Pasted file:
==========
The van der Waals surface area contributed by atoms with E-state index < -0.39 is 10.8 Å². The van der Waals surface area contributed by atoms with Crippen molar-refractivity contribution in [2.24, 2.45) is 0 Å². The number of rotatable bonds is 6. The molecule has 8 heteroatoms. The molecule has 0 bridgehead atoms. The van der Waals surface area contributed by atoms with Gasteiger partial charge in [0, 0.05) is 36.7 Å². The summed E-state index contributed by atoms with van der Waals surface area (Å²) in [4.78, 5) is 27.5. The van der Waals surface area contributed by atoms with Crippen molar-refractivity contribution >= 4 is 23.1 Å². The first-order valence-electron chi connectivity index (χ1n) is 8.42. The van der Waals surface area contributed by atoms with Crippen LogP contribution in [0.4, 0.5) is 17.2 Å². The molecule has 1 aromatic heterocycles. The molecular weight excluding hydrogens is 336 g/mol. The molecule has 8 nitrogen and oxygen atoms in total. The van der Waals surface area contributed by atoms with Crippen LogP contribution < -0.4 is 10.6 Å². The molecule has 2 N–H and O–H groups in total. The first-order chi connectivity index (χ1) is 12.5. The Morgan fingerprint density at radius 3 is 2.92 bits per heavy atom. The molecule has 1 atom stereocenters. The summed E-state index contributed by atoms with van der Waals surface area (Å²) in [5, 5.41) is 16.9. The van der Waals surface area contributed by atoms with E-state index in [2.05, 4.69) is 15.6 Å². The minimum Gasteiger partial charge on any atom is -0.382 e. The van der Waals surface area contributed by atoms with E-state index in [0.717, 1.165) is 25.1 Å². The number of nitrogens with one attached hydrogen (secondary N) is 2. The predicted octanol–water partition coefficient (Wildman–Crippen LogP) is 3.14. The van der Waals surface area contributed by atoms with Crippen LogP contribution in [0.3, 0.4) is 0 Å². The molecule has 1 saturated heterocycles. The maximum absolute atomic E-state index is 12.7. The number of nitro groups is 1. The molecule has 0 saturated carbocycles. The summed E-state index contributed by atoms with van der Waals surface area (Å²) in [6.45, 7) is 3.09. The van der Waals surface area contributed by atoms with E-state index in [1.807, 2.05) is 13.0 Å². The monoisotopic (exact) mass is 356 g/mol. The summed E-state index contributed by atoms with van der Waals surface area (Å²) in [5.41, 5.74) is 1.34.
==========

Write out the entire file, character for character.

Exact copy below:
The van der Waals surface area contributed by atoms with E-state index < -0.39 is 10.8 Å². The van der Waals surface area contributed by atoms with Crippen molar-refractivity contribution in [2.24, 2.45) is 0 Å². The number of rotatable bonds is 6. The molecule has 8 heteroatoms. The molecule has 0 bridgehead atoms. The van der Waals surface area contributed by atoms with Gasteiger partial charge in [0, 0.05) is 36.7 Å². The summed E-state index contributed by atoms with van der Waals surface area (Å²) in [4.78, 5) is 27.5. The van der Waals surface area contributed by atoms with Crippen molar-refractivity contribution >= 4 is 23.1 Å². The first-order valence-electron chi connectivity index (χ1n) is 8.42. The van der Waals surface area contributed by atoms with Crippen LogP contribution in [0.4, 0.5) is 17.2 Å². The molecule has 1 aromatic heterocycles. The molecular weight excluding hydrogens is 336 g/mol. The molecule has 8 nitrogen and oxygen atoms in total. The van der Waals surface area contributed by atoms with Crippen LogP contribution < -0.4 is 10.6 Å². The molecule has 2 N–H and O–H groups in total. The first-order chi connectivity index (χ1) is 12.5. The Morgan fingerprint density at radius 3 is 2.92 bits per heavy atom. The molecule has 1 atom stereocenters. The summed E-state index contributed by atoms with van der Waals surface area (Å²) in [5, 5.41) is 16.9. The van der Waals surface area contributed by atoms with E-state index in [2.05, 4.69) is 15.6 Å². The minimum Gasteiger partial charge on any atom is -0.382 e. The van der Waals surface area contributed by atoms with E-state index in [0.717, 1.165) is 25.1 Å². The number of nitrogens with one attached hydrogen (secondary N) is 2. The predicted octanol–water partition coefficient (Wildman–Crippen LogP) is 3.14. The van der Waals surface area contributed by atoms with Crippen LogP contribution in [0.3, 0.4) is 0 Å². The molecule has 1 saturated heterocycles. The maximum absolute atomic E-state index is 12.7. The number of nitro groups is 1. The molecule has 0 saturated carbocycles. The summed E-state index contributed by atoms with van der Waals surface area (Å²) in [6.45, 7) is 3.09. The van der Waals surface area contributed by atoms with E-state index in [1.807, 2.05) is 13.0 Å². The monoisotopic (exact) mass is 356 g/mol. The summed E-state index contributed by atoms with van der Waals surface area (Å²) in [5.41, 5.74) is 1.34.